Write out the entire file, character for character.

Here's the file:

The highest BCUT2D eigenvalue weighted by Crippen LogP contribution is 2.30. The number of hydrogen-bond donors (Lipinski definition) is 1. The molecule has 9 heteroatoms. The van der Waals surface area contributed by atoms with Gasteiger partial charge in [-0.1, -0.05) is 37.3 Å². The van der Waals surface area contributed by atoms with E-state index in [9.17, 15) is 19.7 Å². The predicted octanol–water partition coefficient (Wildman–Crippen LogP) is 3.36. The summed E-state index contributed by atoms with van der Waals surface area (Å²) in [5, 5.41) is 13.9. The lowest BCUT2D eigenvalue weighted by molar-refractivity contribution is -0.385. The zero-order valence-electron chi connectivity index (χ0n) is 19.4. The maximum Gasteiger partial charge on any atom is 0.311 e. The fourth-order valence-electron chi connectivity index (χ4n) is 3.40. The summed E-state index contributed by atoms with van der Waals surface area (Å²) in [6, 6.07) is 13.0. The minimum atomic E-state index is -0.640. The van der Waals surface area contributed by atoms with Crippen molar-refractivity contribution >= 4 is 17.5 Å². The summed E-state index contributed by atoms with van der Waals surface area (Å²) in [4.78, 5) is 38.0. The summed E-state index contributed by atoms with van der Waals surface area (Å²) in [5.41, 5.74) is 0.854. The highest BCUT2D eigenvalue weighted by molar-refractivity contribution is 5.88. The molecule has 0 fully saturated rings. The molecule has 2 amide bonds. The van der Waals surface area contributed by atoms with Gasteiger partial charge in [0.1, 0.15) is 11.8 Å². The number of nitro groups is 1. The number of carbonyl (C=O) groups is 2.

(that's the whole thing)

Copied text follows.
The highest BCUT2D eigenvalue weighted by Crippen LogP contribution is 2.30. The number of hydrogen-bond donors (Lipinski definition) is 1. The molecule has 9 heteroatoms. The van der Waals surface area contributed by atoms with Gasteiger partial charge in [-0.1, -0.05) is 37.3 Å². The van der Waals surface area contributed by atoms with E-state index in [9.17, 15) is 19.7 Å². The predicted octanol–water partition coefficient (Wildman–Crippen LogP) is 3.36. The summed E-state index contributed by atoms with van der Waals surface area (Å²) in [5, 5.41) is 13.9. The lowest BCUT2D eigenvalue weighted by molar-refractivity contribution is -0.385. The zero-order valence-electron chi connectivity index (χ0n) is 19.4. The maximum Gasteiger partial charge on any atom is 0.311 e. The fourth-order valence-electron chi connectivity index (χ4n) is 3.40. The summed E-state index contributed by atoms with van der Waals surface area (Å²) in [6, 6.07) is 13.0. The minimum atomic E-state index is -0.640. The van der Waals surface area contributed by atoms with Crippen molar-refractivity contribution >= 4 is 17.5 Å². The summed E-state index contributed by atoms with van der Waals surface area (Å²) in [4.78, 5) is 38.0. The summed E-state index contributed by atoms with van der Waals surface area (Å²) in [5.41, 5.74) is 0.854. The highest BCUT2D eigenvalue weighted by molar-refractivity contribution is 5.88. The molecule has 0 fully saturated rings. The molecule has 2 amide bonds. The van der Waals surface area contributed by atoms with Gasteiger partial charge in [0.1, 0.15) is 11.8 Å². The number of nitro groups is 1. The number of carbonyl (C=O) groups is 2.